This study focuses on the mechanisms that allow peer tutors to exert authority over fellow peers in academic resource centers at Forest College, a liberal arts college located in Upstate New York. The relationship between a peer tutor and their student is a site of authority negotiation, with peers lacking typical authority present in higher education, like formal credentials. This study draws upon previous research indicating that race, gender, and certain tutoring strategies can be seen as potential mechanisms for exerting authority. Moreover, the study uses an ethnography and survey, utilizing mixed-methods research to identify and classify other variables that may impact a peer tutor’s authority. The findings indicate that counter to previous studies, a tutor being male may negatively impact a student’s perception of their authority; furthermore, male students were far more likely to view their tutor as less authoritative, regardless of the tutor’s gender. While gender is a salient factor in authority negotiation, race is = not as relevant at Forest College, with the exception of non-white students trusting their tutor’s advice more. Furthermore, tutoring strategies like information exchange and non-directive questioning do contribute to higher perceptions of authority, with tutors frequently balancing the two strategies across an interaction to establish an authoritative role. Finally, this study finds that tutors derive some relational authority from professors. Tutors are perceived by students as navigators of the educational bureaucracy led by professors, meaning tutors can present themselves as guides to content-based knowledge, rather than experts. This study demonstrates how these multiple mechanisms help establish and shape authority negotiation among peers.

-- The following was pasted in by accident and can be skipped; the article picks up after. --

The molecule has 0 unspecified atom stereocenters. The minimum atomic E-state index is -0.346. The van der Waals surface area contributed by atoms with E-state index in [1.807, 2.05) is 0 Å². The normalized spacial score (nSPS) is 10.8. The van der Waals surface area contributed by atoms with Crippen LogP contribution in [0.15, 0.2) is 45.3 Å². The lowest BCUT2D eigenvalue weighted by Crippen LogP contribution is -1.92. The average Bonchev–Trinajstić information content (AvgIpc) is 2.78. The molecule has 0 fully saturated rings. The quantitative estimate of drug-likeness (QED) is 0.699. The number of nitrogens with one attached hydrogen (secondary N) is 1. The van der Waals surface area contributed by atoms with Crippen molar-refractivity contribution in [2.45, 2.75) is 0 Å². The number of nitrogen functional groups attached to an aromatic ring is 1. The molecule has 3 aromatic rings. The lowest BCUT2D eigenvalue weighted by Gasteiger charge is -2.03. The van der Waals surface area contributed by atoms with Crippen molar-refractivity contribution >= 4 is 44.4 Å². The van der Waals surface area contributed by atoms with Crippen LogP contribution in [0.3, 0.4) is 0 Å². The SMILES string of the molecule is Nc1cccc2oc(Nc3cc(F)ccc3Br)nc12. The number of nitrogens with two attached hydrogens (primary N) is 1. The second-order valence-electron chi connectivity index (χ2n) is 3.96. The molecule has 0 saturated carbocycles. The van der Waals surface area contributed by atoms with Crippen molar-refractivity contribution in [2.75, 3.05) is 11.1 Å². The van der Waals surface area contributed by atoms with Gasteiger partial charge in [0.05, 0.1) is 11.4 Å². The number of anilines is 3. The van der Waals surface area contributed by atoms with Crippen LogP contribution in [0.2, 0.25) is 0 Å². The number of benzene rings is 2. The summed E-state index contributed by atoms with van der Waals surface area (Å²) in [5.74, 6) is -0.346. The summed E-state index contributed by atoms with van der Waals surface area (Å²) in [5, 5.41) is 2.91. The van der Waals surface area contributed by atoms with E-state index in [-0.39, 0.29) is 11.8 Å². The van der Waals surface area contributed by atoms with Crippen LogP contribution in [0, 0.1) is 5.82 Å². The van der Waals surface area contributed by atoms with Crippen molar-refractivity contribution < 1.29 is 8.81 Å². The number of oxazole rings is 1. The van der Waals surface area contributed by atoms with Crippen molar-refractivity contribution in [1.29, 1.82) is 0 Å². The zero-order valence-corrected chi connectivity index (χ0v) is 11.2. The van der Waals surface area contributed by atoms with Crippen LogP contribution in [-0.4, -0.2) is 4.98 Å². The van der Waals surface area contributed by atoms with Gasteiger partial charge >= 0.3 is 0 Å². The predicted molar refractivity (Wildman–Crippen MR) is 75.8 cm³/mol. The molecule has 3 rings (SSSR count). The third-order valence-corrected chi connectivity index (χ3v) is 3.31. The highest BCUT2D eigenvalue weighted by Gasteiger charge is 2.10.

Type of Work

Thesis - Limited Access

Department or Program



Hamilton College


Bachelor of Arts

Date of Graduation


Faculty Advisor

Matthew Grace, Stephen Ellingson

Creative Commons License

Creative Commons License
This work is licensed under a Creative Commons Attribution-Noncommercial-No Derivative Works 4.0 License.